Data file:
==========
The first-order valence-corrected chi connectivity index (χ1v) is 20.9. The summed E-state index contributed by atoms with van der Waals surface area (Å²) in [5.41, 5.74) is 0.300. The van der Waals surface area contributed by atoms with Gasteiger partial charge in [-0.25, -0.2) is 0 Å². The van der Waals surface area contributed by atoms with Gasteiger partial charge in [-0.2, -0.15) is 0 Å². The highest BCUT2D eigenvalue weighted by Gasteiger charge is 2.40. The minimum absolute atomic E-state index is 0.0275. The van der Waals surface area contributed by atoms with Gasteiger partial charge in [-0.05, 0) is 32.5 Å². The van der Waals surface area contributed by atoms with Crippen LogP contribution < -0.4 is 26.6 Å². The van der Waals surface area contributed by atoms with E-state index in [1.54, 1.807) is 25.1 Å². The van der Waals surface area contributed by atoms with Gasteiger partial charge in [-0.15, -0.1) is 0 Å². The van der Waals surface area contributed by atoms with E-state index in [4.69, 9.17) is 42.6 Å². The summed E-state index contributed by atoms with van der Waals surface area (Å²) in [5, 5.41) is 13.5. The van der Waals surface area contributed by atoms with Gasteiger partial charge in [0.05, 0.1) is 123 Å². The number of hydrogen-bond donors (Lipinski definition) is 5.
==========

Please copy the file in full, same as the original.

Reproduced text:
The first-order valence-corrected chi connectivity index (χ1v) is 20.9. The summed E-state index contributed by atoms with van der Waals surface area (Å²) in [5.41, 5.74) is 0.300. The van der Waals surface area contributed by atoms with Gasteiger partial charge in [-0.25, -0.2) is 0 Å². The van der Waals surface area contributed by atoms with Gasteiger partial charge in [-0.2, -0.15) is 0 Å². The highest BCUT2D eigenvalue weighted by Gasteiger charge is 2.40. The minimum absolute atomic E-state index is 0.0275. The van der Waals surface area contributed by atoms with Gasteiger partial charge in [-0.05, 0) is 32.5 Å². The van der Waals surface area contributed by atoms with Crippen LogP contribution < -0.4 is 26.6 Å². The van der Waals surface area contributed by atoms with E-state index in [1.54, 1.807) is 25.1 Å². The van der Waals surface area contributed by atoms with Gasteiger partial charge in [-0.15, -0.1) is 0 Å². The van der Waals surface area contributed by atoms with E-state index in [4.69, 9.17) is 42.6 Å². The summed E-state index contributed by atoms with van der Waals surface area (Å²) in [5, 5.41) is 13.5. The van der Waals surface area contributed by atoms with Gasteiger partial charge in [0.05, 0.1) is 123 Å². The number of hydrogen-bond donors (Lipinski definition) is 5.